But now a Soviet geologist has published an open letter calling for the first man to land on the Moon to be a civilian, preferably a scientist. The President has become concerned that following through with the plan to send the colonel on Project Pilgrim could end up handing their adversaries an unwitting propaganda victory. Thus he pushes for one of the new civilian astronauts to be substituted in this daring, nay, desperate mission. Although his advisors are against it, he goes so far as to call Steve Lawrence into the Oval Office and broach the possibility to him.

It's an awkward position for an astronaut to be in. On one hand, it's impolitic to tell one's President no. On the other, Steve doesn't want to take the mission away from a man he's come to respect deeply, a man who's been training for it even as he prepared for his Apollo mission -- and who will have to train Steve for the very mission from which he's been displaced.

And his misgivings are echoed by those of his good friend Gus Scarbo, a Navy flight surgeon haunted by a disaster he witnessed in the Korean War. He's lost his unquestioning acceptance of the rightness of modern technological warfare, and now he's coming to have serious doubts about the current course of the American space program. At what point does the risk become too high, even when the astronaut volunteers to accept it?

As Steve's training proceeds, his friend's doubts grow ever larger. And Dr. Scarbo's not the only one who's beginning to wonder if Project Pilgrim might be immoral madness. Franz Ludwig, a German scientist from Von Braun's rocket team, is beginning to view it as hubris, even as his own son-in-law is becoming so enamored of it as to be unwilling to hear any contrary voices.

And then the news comes in that the Soviets have launched their own moon shot, and that it is crewed. If America is to stay in the running in the space race, Project Pilgrim must proceed. However, there's a problem with the launch of the shelter that will sustain the astronaut during his sojourn on the Moon. The homing beacon that was supposed to guide the astronaut in has failed, and it is now uncertain exactly where it landed.

But the program managers are desperate enough to deliver success that they are willing to grasp at straws. Perhaps the shelter's beacon hasn't failed altogether, but is just too weak to transmit all the way to Earth, in which case there's still hope that as the astronaut approaches the Moon he'll be able to pick up the signal. And even if that fails, Gordon Cooper proved in his Faith 7 flight that an astronaut in Low Earth Orbit can identify individual houses, so it follows that an astronaut in lunar orbit would be able to see the shelter and land beside it, especially since it is equipped with a flashing light as a backup beacon.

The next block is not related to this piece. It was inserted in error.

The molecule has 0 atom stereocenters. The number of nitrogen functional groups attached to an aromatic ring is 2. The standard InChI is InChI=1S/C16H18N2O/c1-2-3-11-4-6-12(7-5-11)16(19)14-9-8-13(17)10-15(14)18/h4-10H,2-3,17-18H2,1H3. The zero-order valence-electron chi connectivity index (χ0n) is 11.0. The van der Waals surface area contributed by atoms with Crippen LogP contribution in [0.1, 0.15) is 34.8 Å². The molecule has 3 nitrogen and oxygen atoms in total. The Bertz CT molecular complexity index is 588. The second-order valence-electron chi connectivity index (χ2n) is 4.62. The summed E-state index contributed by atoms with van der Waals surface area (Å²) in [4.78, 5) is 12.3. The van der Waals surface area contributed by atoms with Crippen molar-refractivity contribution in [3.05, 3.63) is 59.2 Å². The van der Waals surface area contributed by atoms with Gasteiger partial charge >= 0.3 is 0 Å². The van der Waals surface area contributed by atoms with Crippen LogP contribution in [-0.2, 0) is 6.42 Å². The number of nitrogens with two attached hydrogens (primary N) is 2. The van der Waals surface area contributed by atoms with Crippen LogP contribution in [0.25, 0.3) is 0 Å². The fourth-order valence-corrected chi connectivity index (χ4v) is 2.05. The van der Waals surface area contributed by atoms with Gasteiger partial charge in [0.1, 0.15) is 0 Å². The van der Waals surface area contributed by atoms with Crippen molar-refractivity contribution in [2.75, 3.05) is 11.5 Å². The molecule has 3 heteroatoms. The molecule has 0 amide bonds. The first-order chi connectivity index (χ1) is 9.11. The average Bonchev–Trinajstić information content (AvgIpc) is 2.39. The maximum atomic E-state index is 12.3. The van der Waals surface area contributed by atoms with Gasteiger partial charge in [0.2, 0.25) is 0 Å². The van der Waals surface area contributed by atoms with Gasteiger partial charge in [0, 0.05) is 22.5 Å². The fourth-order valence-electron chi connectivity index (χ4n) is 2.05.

Even as Steve prepares to lift off, both Gus Scarbo and Franz Ludwig try to stop it. Scarbo takes the desperate step of breaching security to break the news on a television show -- only to be shut away in the mental ward of Bethesda Naval Hospital as a move to discredit him and his message. Ludwig tries to argue with the President, only to have a massive stroke that leaves him completely locked-in, aware but unable to communicate.

So off our intrepid astronaut heads for the Moon in the tiny, cramped Mercury capsule atop a ramshackle rocket stack that shouldn't even work. But work it does, and three days later he's in lunar orbit, searching for the shelter that is his only hope of surviving the coming months.

Thinking he sees it, he lands only to discover he's made a terrible mistake. Instead of the shelter, he's discovered the wreckage of the Soviet spacecraft, which combined crew cockpit with shelter in a single vehicle. He looks over it briefly in hopes of finding anything helpful for his own survival, but soon concludes that nothing less than an intact shelter would do any good. He then considers trying to bury the slain cosmonaut, who lies halfway out the hatch of his spacecraft in an effort to plant the Soviet flag before dying. He soon concludes that without proper tools he will exhaust the oxygen in his biopack long before he could scratch together enough lunar soil to properly cover the remains.

Wanting to honor the dead man's courage in some way, Steve takes the Hammer and Sickle to the rim of the crater, intending to plant it alongside the Stars and Stripes in a monument to the desperate but ultimately futile efforts of two superpowers to put a man on the Moon. In doing so he finally sees the flashing beacon of his missing shelter and realizes it lies just within walking range provided by his biopack. Hope renewed, he sets off to find it and get it set up for long-term occupancy.

And there the novel ends, lady and the tiger fashion. Does Steve make it to his shelter and get it set up in time to avoid a myriad of perils? Is NASA able to keep the supply rockets coming until they have a working Apollo LEM and can bring him home, or does one of those vital launches go astray so badly as to doom him? Is he able to keep himself sane, healthy and fit in his lunar hermitage during that time, or do the fictional equivalents of Pete Conrad and Alan Bean arrive to find he's met some horrific death in the interim? We can only wonder where the story of Steve Lawrence goes from there, for there is no sign Mr. Searles ever wrote a sequel carrying the story through to answer those questions.

Review posted July 24, 2012